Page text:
Shirley Rayner: Airborne Art Project

  • Image of Shirley Rayner's airborne art project

    Back in 2014, our storage areas were bursting at the seams with surplus airplane parts. We asked the art community to bring new life to some unique pieces of “canvas.” A piece of scrap metal, loop antennas, pieces of exhaust—the vintage aircraft parts became one-of-a-kind art.

    The finished pieces were donated back to the Royal Aviation Museum of Western Canada for charitable fundraising.

    Our first Airborne Art Project was so successful we invited artists to collaborate with us again. We’re very excited that the pieces are now starting to be unveiled and returned to us here at the museum.

    Airborne Art Project is Back for 2016!

    The art will be auctioned at our Out of The Blue Gala on Saturday, October 29, 2016. Mark the date!

    Here, Shirley describes her work …

    “I make art because it is one of the few activities that has always felt natural and right to do. I have always done some kind of art making from the time I was five years old. This interest in always observing with an artist’s eye sometimes made me feel like I was a bit of an “odd duck”.

    I am most inspired by the landscape; places I have seen on travels, but primarily the landscape that is around me. Even scenes that most people consider ordinary can be extraordinary, depending on the time of day and the season.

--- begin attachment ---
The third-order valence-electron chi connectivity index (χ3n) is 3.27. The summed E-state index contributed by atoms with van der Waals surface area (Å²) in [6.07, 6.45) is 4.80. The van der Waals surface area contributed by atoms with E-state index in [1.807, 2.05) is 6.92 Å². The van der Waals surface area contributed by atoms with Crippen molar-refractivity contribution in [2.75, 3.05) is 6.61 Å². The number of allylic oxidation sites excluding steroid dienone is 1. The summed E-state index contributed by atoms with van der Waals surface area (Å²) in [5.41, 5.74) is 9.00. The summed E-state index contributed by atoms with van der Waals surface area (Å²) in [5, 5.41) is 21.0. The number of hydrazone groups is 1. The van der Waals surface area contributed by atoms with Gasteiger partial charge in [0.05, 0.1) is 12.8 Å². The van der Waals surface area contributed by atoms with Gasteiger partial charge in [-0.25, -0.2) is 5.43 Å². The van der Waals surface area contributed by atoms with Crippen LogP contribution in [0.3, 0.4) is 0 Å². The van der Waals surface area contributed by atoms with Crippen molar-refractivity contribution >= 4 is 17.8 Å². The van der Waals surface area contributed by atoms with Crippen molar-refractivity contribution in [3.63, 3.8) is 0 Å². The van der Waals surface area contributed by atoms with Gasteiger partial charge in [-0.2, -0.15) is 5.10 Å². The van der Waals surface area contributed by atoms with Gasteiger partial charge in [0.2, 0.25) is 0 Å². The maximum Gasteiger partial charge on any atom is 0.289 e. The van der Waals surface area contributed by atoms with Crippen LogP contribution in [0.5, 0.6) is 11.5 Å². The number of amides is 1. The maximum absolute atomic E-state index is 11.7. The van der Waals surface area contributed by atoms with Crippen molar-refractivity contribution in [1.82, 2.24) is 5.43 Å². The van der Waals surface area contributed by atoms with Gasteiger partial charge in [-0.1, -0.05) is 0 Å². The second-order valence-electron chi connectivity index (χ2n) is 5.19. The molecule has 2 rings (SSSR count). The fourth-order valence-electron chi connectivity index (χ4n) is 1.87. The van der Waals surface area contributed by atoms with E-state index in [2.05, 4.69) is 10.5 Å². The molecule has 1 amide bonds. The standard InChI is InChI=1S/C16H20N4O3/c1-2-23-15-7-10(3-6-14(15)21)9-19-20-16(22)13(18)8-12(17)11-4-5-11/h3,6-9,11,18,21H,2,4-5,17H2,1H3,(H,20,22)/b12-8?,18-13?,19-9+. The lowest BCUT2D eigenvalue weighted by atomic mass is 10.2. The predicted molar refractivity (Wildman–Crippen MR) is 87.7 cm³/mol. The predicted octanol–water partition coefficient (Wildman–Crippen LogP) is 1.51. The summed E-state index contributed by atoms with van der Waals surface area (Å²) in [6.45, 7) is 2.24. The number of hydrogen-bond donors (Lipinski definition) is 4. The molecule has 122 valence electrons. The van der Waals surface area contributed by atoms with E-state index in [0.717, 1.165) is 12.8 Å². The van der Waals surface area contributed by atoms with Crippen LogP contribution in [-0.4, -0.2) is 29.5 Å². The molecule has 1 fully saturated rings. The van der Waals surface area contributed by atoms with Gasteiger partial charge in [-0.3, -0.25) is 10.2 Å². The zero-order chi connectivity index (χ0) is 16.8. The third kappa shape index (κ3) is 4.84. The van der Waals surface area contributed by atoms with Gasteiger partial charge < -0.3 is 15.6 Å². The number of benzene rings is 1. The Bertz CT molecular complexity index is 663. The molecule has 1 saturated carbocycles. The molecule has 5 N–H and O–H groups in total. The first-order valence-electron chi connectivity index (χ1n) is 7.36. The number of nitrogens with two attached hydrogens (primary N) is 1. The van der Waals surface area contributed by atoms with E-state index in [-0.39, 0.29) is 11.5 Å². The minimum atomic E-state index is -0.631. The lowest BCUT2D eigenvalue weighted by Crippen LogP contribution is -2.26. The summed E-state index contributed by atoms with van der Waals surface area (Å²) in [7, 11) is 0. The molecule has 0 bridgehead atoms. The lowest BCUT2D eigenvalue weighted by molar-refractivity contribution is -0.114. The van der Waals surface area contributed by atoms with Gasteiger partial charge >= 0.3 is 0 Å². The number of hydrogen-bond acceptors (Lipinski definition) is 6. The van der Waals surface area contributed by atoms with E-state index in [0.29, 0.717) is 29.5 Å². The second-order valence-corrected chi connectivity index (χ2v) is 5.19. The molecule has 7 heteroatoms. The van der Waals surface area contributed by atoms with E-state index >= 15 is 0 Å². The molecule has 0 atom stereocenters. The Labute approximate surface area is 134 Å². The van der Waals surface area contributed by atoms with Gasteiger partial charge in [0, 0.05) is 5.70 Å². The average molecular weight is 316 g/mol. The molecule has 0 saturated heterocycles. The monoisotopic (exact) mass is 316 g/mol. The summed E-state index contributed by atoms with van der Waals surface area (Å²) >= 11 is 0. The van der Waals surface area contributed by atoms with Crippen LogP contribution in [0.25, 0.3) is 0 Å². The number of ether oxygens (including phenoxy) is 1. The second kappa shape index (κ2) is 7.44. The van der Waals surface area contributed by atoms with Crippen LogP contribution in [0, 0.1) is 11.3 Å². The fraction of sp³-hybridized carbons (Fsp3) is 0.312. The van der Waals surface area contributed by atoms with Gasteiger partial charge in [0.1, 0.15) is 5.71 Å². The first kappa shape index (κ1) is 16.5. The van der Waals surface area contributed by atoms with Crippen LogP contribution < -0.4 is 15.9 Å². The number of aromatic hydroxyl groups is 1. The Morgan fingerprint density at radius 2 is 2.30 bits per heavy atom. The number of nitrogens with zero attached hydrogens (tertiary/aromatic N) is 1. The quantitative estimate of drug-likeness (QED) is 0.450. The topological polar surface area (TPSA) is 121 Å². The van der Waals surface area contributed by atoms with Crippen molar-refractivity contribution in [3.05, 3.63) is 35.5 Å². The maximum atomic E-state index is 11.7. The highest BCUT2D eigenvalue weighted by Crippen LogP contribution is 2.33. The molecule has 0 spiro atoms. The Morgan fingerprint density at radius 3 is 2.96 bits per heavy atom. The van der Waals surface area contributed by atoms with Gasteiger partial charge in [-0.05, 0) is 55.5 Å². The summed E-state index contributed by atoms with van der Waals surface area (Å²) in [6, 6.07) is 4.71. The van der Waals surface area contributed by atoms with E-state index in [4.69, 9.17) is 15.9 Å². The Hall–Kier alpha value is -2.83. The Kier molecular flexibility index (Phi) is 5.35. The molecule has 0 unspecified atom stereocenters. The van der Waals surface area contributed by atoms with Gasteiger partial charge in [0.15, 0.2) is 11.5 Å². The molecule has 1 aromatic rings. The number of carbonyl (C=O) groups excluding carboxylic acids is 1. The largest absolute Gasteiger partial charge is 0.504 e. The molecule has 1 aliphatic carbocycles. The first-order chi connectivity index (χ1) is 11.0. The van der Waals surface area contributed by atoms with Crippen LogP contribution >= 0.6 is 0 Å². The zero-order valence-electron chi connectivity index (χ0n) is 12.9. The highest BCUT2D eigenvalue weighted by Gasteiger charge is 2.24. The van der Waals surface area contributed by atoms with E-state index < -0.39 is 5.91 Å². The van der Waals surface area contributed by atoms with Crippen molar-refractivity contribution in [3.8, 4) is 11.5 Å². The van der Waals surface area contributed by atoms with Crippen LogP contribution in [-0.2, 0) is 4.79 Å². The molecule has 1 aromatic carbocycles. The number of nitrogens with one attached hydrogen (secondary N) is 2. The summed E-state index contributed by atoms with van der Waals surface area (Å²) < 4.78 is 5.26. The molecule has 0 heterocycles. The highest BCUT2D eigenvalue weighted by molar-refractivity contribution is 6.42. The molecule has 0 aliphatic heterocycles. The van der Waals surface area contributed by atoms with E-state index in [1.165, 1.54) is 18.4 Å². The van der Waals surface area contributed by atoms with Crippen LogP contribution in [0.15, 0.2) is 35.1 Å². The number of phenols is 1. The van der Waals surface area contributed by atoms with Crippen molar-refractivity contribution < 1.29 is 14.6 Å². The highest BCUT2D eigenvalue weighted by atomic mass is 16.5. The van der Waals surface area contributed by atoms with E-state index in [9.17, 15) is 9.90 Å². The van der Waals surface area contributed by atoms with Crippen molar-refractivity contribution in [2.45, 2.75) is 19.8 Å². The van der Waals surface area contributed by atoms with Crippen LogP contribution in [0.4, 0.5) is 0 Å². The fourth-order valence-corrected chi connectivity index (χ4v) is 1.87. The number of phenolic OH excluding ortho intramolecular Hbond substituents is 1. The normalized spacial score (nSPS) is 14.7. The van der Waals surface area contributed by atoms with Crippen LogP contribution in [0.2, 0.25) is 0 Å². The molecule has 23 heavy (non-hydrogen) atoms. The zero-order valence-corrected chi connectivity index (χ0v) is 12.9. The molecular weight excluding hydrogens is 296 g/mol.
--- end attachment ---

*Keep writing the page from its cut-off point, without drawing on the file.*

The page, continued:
What my art represents is what I think is beautiful, unique or interesting about my subject. I want to show my viewer why it was worth spending time at this particular location.

    What is somewhat unique about my work, given our cold winters and mostly hot summer temperatures is that I go out into the landscape and either paint small studies directly or at least do a sketch on location. It is very important to me that I make direct observations to accurately represent the subject of my paintings. My most recent work has been in soft pastel which is a less common medium. Soft pastel provides me with the vibrancy, the directness and the mark making I am looking for in my paintings.

    For me, making art is an escape from the often dreary routine of life. It’s not something that you have to do, but it is an activity that is immensely satisfying, is creative and is something that hopefully I can do until the end of my life.”

    This is Shirley’s second year contributing to the Airborne Art Project.

    Image of Shirley Rayner's airborne art project

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